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A direct telephone line set up for a specific purpose, especially for use in emergencies or for communication between heads of government:‘police set up a drugs hotline’‘a credit-card hotline’
- ‘In various cities, emergency hotlines and hostels have been set up for women and girls forced to flee their neighbourhoods.’
- ‘Now join our campaign - the Evening Standard sets up an emergency hotline to report track defects.’
- ‘This season there will be a soybean rust hotline which is being funded by the Nebraska Soybean Board.’
- ‘Those calling the hotline are referred onto police or community service officers for further help.’
- ‘Adrian also has info on hotlines and phone directories for those unable to reach relatives, and links to sites which have lists of missing people.’
- ‘Officers were unable to find out which address the men were using to sell the drugs until the call to our hotline.’
- ‘I operate an emergency hotline to ensure that I can assist in securing a speedy hearing of these issues by the court whenever they arise.’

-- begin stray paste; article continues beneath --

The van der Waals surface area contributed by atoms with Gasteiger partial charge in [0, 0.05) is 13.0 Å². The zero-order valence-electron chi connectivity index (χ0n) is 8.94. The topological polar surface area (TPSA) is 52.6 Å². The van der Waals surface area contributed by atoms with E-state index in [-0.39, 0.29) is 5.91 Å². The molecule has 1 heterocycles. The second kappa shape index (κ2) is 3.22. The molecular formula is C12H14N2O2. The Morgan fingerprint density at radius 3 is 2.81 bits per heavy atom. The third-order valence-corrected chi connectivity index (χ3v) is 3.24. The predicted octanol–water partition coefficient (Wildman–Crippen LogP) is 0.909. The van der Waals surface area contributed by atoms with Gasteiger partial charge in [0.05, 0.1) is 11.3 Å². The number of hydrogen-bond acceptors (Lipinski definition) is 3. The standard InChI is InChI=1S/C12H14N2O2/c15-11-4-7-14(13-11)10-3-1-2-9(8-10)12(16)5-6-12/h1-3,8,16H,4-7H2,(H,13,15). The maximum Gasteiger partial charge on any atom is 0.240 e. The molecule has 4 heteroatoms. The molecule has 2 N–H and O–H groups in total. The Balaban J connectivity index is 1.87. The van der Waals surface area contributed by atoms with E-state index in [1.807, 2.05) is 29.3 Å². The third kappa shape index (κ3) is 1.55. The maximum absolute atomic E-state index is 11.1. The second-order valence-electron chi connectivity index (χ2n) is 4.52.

- ‘But calls to their emergency hotline revealed 1,900 houses were without fuel.’
- ‘About six people a day are currently calling the hotline with vital intelligence about the sale of drugs.’
- ‘A 24-hour manned hotline has also been set up to give information and deal with individual concerns.’
- ‘The people of Scotland decided the final winners by voting in their thousands via telephone hotlines and the internet.’
- ‘Instead, he suggested, they should have hotlines and said: ‘Call it telephone diplomacy‘.’
- ‘The hotline will be operating day and night and 30 lines will be available simultaneously.’
- ‘The woman shopkeeper saw her condition and called Childline, an emergency hotline for children in distress.’
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